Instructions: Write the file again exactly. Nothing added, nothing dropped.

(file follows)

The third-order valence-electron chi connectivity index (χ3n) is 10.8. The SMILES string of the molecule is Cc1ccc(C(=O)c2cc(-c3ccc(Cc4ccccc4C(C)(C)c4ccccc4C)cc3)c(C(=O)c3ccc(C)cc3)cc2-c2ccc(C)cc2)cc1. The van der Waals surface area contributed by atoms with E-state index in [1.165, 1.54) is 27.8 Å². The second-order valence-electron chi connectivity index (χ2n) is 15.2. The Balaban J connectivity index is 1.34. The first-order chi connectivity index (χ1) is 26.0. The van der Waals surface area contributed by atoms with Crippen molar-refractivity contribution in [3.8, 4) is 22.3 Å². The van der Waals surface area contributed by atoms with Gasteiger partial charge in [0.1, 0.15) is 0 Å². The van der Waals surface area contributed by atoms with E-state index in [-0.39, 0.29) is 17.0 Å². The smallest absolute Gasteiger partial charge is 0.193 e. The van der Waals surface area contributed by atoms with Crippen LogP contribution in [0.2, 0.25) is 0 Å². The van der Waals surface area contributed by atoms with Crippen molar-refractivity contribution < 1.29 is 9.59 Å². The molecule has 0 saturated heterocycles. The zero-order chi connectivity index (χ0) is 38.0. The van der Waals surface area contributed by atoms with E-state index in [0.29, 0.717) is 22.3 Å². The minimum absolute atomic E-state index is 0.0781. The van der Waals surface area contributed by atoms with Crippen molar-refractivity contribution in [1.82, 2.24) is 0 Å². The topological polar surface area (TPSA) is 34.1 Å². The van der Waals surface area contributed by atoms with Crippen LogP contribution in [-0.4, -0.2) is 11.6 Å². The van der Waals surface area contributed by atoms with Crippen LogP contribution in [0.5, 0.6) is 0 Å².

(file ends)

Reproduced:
The third-order valence-electron chi connectivity index (χ3n) is 10.8. The SMILES string of the molecule is Cc1ccc(C(=O)c2cc(-c3ccc(Cc4ccccc4C(C)(C)c4ccccc4C)cc3)c(C(=O)c3ccc(C)cc3)cc2-c2ccc(C)cc2)cc1. The van der Waals surface area contributed by atoms with E-state index in [1.165, 1.54) is 27.8 Å². The second-order valence-electron chi connectivity index (χ2n) is 15.2. The Balaban J connectivity index is 1.34. The first-order chi connectivity index (χ1) is 26.0. The van der Waals surface area contributed by atoms with Crippen molar-refractivity contribution in [3.8, 4) is 22.3 Å². The van der Waals surface area contributed by atoms with Gasteiger partial charge in [0.1, 0.15) is 0 Å². The van der Waals surface area contributed by atoms with E-state index in [-0.39, 0.29) is 17.0 Å². The smallest absolute Gasteiger partial charge is 0.193 e. The van der Waals surface area contributed by atoms with Crippen LogP contribution in [0.2, 0.25) is 0 Å². The van der Waals surface area contributed by atoms with Crippen molar-refractivity contribution < 1.29 is 9.59 Å². The molecule has 0 saturated heterocycles. The zero-order chi connectivity index (χ0) is 38.0. The van der Waals surface area contributed by atoms with E-state index in [0.29, 0.717) is 22.3 Å². The minimum absolute atomic E-state index is 0.0781. The van der Waals surface area contributed by atoms with Crippen molar-refractivity contribution in [1.82, 2.24) is 0 Å². The topological polar surface area (TPSA) is 34.1 Å². The van der Waals surface area contributed by atoms with Crippen LogP contribution in [-0.4, -0.2) is 11.6 Å². The van der Waals surface area contributed by atoms with Crippen LogP contribution in [0.5, 0.6) is 0 Å².